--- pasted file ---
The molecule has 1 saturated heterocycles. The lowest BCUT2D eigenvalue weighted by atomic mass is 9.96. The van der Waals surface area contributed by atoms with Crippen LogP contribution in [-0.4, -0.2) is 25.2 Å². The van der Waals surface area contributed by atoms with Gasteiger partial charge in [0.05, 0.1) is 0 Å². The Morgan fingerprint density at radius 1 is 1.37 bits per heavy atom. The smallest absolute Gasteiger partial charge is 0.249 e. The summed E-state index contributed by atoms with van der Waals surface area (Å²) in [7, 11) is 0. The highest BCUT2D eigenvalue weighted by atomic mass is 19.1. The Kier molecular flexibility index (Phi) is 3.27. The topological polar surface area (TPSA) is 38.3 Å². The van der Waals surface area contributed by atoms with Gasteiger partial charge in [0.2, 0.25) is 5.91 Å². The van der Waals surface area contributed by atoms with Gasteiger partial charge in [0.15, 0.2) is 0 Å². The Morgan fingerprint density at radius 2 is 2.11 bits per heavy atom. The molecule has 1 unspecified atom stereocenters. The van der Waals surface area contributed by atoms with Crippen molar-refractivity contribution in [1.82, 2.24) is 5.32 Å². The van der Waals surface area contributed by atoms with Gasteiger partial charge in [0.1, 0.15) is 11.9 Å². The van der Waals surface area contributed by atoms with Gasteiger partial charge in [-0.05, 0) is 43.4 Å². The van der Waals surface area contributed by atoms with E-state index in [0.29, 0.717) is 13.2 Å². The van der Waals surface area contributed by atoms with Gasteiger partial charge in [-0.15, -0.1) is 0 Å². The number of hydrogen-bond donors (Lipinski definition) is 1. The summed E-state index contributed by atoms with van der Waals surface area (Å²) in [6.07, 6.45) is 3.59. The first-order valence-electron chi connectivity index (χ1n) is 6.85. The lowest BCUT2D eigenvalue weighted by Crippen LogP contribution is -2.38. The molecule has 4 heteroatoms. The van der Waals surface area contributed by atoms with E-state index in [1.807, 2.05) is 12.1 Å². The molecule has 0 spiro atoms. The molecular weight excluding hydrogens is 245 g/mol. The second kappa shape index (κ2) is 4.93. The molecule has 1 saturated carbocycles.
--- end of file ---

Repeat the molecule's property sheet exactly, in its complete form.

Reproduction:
The molecule has 1 saturated heterocycles. The lowest BCUT2D eigenvalue weighted by atomic mass is 9.96. The van der Waals surface area contributed by atoms with Crippen LogP contribution in [-0.4, -0.2) is 25.2 Å². The van der Waals surface area contributed by atoms with Gasteiger partial charge in [0.05, 0.1) is 0 Å². The Morgan fingerprint density at radius 1 is 1.37 bits per heavy atom. The smallest absolute Gasteiger partial charge is 0.249 e. The summed E-state index contributed by atoms with van der Waals surface area (Å²) in [7, 11) is 0. The highest BCUT2D eigenvalue weighted by atomic mass is 19.1. The Kier molecular flexibility index (Phi) is 3.27. The topological polar surface area (TPSA) is 38.3 Å². The van der Waals surface area contributed by atoms with Gasteiger partial charge in [0.2, 0.25) is 5.91 Å². The van der Waals surface area contributed by atoms with Gasteiger partial charge in [0.15, 0.2) is 0 Å². The Morgan fingerprint density at radius 2 is 2.11 bits per heavy atom. The molecule has 1 unspecified atom stereocenters. The van der Waals surface area contributed by atoms with Crippen molar-refractivity contribution in [1.82, 2.24) is 5.32 Å². The van der Waals surface area contributed by atoms with Gasteiger partial charge in [0.1, 0.15) is 11.9 Å². The van der Waals surface area contributed by atoms with Gasteiger partial charge in [-0.05, 0) is 43.4 Å². The van der Waals surface area contributed by atoms with E-state index in [0.29, 0.717) is 13.2 Å². The van der Waals surface area contributed by atoms with Gasteiger partial charge in [-0.15, -0.1) is 0 Å². The number of hydrogen-bond donors (Lipinski definition) is 1. The summed E-state index contributed by atoms with van der Waals surface area (Å²) in [6.07, 6.45) is 3.59. The first-order valence-electron chi connectivity index (χ1n) is 6.85. The lowest BCUT2D eigenvalue weighted by Crippen LogP contribution is -2.38. The molecule has 4 heteroatoms. The van der Waals surface area contributed by atoms with E-state index in [1.807, 2.05) is 12.1 Å². The molecule has 0 spiro atoms. The molecular weight excluding hydrogens is 245 g/mol. The second kappa shape index (κ2) is 4.93. The molecule has 1 saturated carbocycles.